This fortieth entry was published originally by JSHarris on the 30th October 2015 and received 787 views on the closed forum
Continuing on from the last entry, here’s some more detail about installing the Sunamp PV and the plate heat exchanger pre heat system. Here are a couple of photos of the way the plate heat exchanger, its circulating pump, flow switch and the 50mm layer of insulation was applied, before fitting the Sunamp PV in front of it:
The plate heat exchanger is insulated with 50mm of PIR foam all around and the pipe insulation has been fitted, to reduce heat loss and prevent condensation on the cold water pipes. The Sunamp PV will sit on the varnished ply base and be plumbed to the pipes just visible on the right hand side (the hot water pipe has a temporary flexi bridge hose across it at the moment, just visible at the top right). The white drain is for the overflow pipe (this can’t ever be at very high temperature, so plastic pipe should be OK).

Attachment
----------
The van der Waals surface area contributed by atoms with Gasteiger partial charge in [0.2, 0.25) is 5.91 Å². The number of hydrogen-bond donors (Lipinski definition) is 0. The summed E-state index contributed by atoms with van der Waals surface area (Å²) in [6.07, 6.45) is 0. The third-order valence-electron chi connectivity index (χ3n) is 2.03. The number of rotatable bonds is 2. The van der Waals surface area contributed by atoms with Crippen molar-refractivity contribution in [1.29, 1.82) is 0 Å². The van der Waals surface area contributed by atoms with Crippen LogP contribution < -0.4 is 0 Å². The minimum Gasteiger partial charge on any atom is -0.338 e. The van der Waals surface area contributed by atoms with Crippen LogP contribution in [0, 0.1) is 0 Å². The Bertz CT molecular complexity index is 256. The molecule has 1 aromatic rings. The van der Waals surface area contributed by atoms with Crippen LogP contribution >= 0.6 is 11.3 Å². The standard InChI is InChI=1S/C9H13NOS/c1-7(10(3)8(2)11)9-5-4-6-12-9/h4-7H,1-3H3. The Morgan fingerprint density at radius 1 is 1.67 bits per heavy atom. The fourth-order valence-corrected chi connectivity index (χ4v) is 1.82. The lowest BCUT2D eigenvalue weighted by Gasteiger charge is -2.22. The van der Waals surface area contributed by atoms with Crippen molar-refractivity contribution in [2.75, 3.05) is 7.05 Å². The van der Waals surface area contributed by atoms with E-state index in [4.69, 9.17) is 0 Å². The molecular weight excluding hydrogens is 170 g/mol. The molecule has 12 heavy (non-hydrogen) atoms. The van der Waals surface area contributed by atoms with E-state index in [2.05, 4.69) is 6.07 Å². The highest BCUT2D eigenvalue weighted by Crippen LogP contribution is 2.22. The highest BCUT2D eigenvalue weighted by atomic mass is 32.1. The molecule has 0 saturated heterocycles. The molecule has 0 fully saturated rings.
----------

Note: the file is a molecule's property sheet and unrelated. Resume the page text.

The Sunamp PV arrived this afternoon, so after getting it off it’s pallet and unpacking it I took the opportunity to take a photo with it sat next to the thermal store removed last week:
The Sunamp PV is tiny in comparison with the thermal store, and I’m really looking forward to having more space in the services area. Things were very cramped with the extra insulation I’d added around the thermal store, so much so that I’d had to remove the 100 litre accumulator tank I had up there to provide water whilst the filtration system backwashes. There’s enough room now to reinstate that, which means I can switch the filtration system backwash time back to the afternoon, where the noise isn’t so noticeable and when there is a reasonable chance that we’d have excess PV power available to run the pump (it takes around 20 mins, with the pump running continuously at around 750W).
Here are some close up shots of the Sunamp PV: